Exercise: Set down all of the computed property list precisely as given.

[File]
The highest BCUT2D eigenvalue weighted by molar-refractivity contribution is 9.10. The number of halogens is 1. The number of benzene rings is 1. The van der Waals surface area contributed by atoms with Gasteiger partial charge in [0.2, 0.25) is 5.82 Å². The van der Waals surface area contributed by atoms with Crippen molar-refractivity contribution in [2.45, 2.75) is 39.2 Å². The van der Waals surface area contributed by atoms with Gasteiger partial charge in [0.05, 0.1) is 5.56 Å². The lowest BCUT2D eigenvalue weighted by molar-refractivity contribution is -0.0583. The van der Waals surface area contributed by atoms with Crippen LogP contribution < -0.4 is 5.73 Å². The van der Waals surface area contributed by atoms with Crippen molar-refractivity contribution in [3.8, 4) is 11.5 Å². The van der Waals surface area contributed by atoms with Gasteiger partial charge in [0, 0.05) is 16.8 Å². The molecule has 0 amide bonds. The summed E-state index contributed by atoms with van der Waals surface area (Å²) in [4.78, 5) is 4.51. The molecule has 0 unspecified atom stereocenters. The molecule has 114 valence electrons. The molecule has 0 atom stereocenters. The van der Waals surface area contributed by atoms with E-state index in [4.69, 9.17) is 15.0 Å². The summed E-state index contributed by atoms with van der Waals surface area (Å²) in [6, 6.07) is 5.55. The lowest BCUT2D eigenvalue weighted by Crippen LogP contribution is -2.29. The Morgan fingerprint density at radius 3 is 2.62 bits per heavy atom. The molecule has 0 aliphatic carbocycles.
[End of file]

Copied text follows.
The highest BCUT2D eigenvalue weighted by molar-refractivity contribution is 9.10. The number of halogens is 1. The number of benzene rings is 1. The van der Waals surface area contributed by atoms with Gasteiger partial charge in [0.2, 0.25) is 5.82 Å². The van der Waals surface area contributed by atoms with Crippen molar-refractivity contribution in [2.45, 2.75) is 39.2 Å². The van der Waals surface area contributed by atoms with Gasteiger partial charge in [0.05, 0.1) is 5.56 Å². The lowest BCUT2D eigenvalue weighted by molar-refractivity contribution is -0.0583. The van der Waals surface area contributed by atoms with Crippen LogP contribution < -0.4 is 5.73 Å². The van der Waals surface area contributed by atoms with Crippen molar-refractivity contribution in [3.8, 4) is 11.5 Å². The van der Waals surface area contributed by atoms with Gasteiger partial charge in [0, 0.05) is 16.8 Å². The molecule has 0 amide bonds. The summed E-state index contributed by atoms with van der Waals surface area (Å²) in [4.78, 5) is 4.51. The molecule has 0 unspecified atom stereocenters. The molecule has 114 valence electrons. The molecule has 0 atom stereocenters. The van der Waals surface area contributed by atoms with E-state index in [4.69, 9.17) is 15.0 Å². The summed E-state index contributed by atoms with van der Waals surface area (Å²) in [6, 6.07) is 5.55. The lowest BCUT2D eigenvalue weighted by Crippen LogP contribution is -2.29. The Morgan fingerprint density at radius 3 is 2.62 bits per heavy atom. The molecule has 0 aliphatic carbocycles.